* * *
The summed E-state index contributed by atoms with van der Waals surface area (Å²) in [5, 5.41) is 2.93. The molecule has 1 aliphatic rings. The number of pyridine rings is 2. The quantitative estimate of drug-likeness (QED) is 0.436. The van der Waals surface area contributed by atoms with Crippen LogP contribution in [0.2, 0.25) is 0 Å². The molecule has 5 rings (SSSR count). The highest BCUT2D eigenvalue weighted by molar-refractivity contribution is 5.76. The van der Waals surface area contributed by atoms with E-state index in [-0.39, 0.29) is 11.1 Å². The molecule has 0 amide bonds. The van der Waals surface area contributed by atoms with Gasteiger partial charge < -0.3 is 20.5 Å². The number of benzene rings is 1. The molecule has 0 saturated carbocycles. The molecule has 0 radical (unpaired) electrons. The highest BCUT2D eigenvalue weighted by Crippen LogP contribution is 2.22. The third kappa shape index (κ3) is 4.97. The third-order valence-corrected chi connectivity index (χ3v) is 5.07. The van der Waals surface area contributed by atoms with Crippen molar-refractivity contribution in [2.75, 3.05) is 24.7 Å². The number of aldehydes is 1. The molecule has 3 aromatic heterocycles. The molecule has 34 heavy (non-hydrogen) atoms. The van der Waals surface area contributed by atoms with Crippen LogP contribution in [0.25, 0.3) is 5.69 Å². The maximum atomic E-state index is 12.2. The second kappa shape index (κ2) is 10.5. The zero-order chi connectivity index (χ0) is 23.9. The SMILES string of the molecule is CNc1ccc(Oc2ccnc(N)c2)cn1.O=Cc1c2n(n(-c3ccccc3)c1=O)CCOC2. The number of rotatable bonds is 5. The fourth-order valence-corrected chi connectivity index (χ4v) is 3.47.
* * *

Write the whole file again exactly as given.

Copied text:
The summed E-state index contributed by atoms with van der Waals surface area (Å²) in [5, 5.41) is 2.93. The molecule has 1 aliphatic rings. The number of pyridine rings is 2. The quantitative estimate of drug-likeness (QED) is 0.436. The van der Waals surface area contributed by atoms with Crippen LogP contribution in [0.2, 0.25) is 0 Å². The molecule has 5 rings (SSSR count). The highest BCUT2D eigenvalue weighted by molar-refractivity contribution is 5.76. The van der Waals surface area contributed by atoms with E-state index in [-0.39, 0.29) is 11.1 Å². The molecule has 0 amide bonds. The van der Waals surface area contributed by atoms with Gasteiger partial charge < -0.3 is 20.5 Å². The number of benzene rings is 1. The molecule has 0 saturated carbocycles. The molecule has 0 radical (unpaired) electrons. The highest BCUT2D eigenvalue weighted by Crippen LogP contribution is 2.22. The third kappa shape index (κ3) is 4.97. The third-order valence-corrected chi connectivity index (χ3v) is 5.07. The van der Waals surface area contributed by atoms with Crippen molar-refractivity contribution in [2.75, 3.05) is 24.7 Å². The number of aldehydes is 1. The molecule has 3 aromatic heterocycles. The molecule has 34 heavy (non-hydrogen) atoms. The van der Waals surface area contributed by atoms with Crippen LogP contribution in [0.25, 0.3) is 5.69 Å². The maximum atomic E-state index is 12.2. The second kappa shape index (κ2) is 10.5. The zero-order chi connectivity index (χ0) is 23.9. The SMILES string of the molecule is CNc1ccc(Oc2ccnc(N)c2)cn1.O=Cc1c2n(n(-c3ccccc3)c1=O)CCOC2. The number of rotatable bonds is 5. The fourth-order valence-corrected chi connectivity index (χ4v) is 3.47.